Hmm, writing all that extra code/logic just to reimplement what the framework already provides would seem to defeat the purpose of using the framework. (Feels like going back to C++.) Inside the outer loop you'd need another loop like this, right? for (int i=0; i < charsRead; i++) { char val = (char)buffer[i]; /* process val... */ } I'd rather focus on writing the program logic; i.e. val = (char) read.Read(); –  J Coombs Oct 2 '13 at 6:29
    
@JCoombs: Usually not, actually - you'd usually be able to deal with the characters in bulk. It does depend on what you're doing, of course - but my experience is that it's often at least as easy (and sometimes easier) to use the "bulk" Read as the "one character at a time" Read. (Alternatively, read a line at a time via ReadLine - that's often easier than either.) And I'd definitely not just cast Read, as that's removing the information about whether you've actually reached the end of the stream. I'd focus on correctness first. –  Jon Skeet Oct 2 '13 at 6:32
    
Interesting. I usually find I'm either dealing with one line of text or one character at a time. The nice thing about having a buffer would be being able to see ahead (like multiple Peek()), except I don't see how that would work because it would break when you happen to be toward the end of the buffer, right? –  J Coombs Oct 2 '13 at 6:36
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It should be reader.Read() == -1 no more or else character exists.

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If you simply need to read and process all data till the end of your stream, then you should use Read directly, which returns -1 if no more characters are available.

int nextByte;
while ((nextByte = reader.ReadByte()) != -1)
    // Process nextByte here.

Edit: An alternative way of checking specifically whether the reader supports seeking is to check the underlying stream:

bool canSeek = reader.BaseStream.CanSeek;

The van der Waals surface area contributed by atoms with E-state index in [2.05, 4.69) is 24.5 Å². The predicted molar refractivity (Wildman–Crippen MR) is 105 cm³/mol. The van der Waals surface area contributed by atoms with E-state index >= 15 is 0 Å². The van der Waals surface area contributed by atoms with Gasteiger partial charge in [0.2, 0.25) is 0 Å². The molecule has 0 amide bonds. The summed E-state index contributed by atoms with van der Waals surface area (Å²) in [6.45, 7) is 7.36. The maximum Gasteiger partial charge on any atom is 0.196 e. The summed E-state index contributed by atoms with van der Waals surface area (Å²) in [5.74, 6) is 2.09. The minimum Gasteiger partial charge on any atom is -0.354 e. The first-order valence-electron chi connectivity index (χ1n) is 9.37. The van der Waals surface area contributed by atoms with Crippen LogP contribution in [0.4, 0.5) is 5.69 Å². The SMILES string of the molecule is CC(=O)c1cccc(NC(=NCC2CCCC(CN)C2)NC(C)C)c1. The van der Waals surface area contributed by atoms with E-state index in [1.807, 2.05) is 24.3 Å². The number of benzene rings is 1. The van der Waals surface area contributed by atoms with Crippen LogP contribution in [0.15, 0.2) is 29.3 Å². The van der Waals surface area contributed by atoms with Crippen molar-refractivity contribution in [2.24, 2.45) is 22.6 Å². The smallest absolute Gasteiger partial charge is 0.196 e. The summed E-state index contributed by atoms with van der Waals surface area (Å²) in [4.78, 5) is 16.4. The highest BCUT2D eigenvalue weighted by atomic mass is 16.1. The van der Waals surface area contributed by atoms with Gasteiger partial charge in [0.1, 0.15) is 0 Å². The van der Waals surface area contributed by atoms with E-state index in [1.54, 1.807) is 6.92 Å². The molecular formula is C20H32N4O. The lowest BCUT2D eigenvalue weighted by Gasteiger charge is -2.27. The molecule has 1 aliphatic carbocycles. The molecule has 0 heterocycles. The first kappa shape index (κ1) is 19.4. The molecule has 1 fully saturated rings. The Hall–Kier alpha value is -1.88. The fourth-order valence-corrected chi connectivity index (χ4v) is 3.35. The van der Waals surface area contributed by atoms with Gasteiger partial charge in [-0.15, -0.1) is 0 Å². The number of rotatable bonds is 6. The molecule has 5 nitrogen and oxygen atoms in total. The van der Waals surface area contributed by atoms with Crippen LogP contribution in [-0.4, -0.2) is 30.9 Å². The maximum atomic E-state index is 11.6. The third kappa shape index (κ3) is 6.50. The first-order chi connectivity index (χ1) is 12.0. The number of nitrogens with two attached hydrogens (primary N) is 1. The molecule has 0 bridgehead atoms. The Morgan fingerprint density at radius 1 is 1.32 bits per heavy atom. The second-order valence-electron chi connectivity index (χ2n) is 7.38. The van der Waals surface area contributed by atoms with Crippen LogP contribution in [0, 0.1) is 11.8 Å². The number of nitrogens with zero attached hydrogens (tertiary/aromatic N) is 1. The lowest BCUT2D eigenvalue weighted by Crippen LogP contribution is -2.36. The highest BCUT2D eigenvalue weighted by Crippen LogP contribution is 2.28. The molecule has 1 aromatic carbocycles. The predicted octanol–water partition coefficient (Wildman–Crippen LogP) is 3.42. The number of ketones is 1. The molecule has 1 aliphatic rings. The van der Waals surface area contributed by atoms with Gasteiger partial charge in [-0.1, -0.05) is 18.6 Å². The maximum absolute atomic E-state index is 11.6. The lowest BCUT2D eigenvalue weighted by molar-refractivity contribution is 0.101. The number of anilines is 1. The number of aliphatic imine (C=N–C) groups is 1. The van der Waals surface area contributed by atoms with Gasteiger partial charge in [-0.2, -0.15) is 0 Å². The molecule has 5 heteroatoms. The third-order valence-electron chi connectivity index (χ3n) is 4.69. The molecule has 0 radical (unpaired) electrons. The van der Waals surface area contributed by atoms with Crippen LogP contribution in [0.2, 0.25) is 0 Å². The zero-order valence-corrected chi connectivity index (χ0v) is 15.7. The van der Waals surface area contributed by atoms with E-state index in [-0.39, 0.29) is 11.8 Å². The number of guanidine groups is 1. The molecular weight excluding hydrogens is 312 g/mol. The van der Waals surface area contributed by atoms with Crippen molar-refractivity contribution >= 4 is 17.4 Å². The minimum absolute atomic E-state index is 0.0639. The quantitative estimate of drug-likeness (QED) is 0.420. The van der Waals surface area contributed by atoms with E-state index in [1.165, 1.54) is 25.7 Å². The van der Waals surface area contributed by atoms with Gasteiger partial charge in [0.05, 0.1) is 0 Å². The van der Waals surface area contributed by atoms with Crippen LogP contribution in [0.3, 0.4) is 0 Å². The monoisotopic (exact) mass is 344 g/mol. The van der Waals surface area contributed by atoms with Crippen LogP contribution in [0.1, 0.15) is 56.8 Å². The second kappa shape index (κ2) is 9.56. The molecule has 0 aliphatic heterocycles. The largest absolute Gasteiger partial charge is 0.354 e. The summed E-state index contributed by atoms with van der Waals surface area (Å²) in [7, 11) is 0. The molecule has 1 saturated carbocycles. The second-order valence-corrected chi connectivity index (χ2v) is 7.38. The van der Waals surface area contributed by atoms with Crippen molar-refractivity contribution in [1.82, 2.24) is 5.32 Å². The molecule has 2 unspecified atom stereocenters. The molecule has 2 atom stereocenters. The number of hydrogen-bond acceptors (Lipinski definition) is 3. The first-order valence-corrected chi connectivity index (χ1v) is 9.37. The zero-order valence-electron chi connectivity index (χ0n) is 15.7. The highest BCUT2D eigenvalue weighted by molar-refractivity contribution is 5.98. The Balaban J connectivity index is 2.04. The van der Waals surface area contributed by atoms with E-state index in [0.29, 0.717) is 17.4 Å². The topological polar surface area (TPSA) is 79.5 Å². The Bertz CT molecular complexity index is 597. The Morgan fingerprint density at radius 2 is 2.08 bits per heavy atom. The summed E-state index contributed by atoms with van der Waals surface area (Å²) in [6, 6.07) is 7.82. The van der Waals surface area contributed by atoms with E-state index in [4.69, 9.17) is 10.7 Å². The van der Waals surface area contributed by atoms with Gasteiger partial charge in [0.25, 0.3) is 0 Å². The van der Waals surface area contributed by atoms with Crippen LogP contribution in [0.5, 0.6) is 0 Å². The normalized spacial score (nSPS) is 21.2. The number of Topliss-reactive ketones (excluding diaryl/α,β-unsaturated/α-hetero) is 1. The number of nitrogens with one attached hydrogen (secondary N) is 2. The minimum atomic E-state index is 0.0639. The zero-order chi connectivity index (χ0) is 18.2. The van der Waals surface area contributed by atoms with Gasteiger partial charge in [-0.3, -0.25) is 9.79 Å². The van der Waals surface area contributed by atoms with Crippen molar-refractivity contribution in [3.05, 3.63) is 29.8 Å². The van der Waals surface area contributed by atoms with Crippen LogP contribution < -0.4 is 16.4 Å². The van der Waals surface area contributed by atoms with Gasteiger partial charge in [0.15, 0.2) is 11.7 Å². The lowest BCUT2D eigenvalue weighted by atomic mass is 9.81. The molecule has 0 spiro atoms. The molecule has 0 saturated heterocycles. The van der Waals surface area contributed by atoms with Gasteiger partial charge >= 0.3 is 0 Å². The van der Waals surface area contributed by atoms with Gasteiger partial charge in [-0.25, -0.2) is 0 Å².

If this returns true, then Peek should only return -1 when the end of the stream is reached.

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unless you are looking for a specific value using Peek() why not use .Read()

for example

string line;
System.IO.StreamReader file = new System.IO.StreamReader(strfn);
while((line = file.ReadLine()) != null)
{
  this.richTextBox1.AppendText(line+"\n");//you can replace this line to fit your UseCase
}

If you want a Cleaner example of how this could be done you could do something like what I have posted below it readable and you can plug in your own text file values and Debug this to see that it will work. Reading and Writing

string tempFile = Path.GetTempFileName();
using(var sr = new StreamReader("file.txt"))
{
  using(var sw = new StreamWriter(tempFile))
  {
    string line;
    while((line = sr.ReadLine()) != null)
    {
         if(line != "BlaBlaBla")
             sw.WriteLine(line);
    }
  }
}

Here is another option you could try

From a Stream, if you Read(buffer, offset, count) you'll get a non-positive result, and if you Peek() you'll get a negative result.

With a BinaryReader, the documentation suggests that PeekChar() should return negative:

Return Value

Type: System.Int32 The next available character, or -1 if no more characters are available or the stream does not support seeking.

are you sure this isn't a corrupt stream? i.e. the remaining data cannot form a complete char from the given encoding?

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Although as solution, The problem with this is that a line could be arbitrarily long. Imagine a 1 Tb file with no carriage returns and line feeds, this would try and load this into memory. –  Colin Bull Nov 30 '12 at 23:32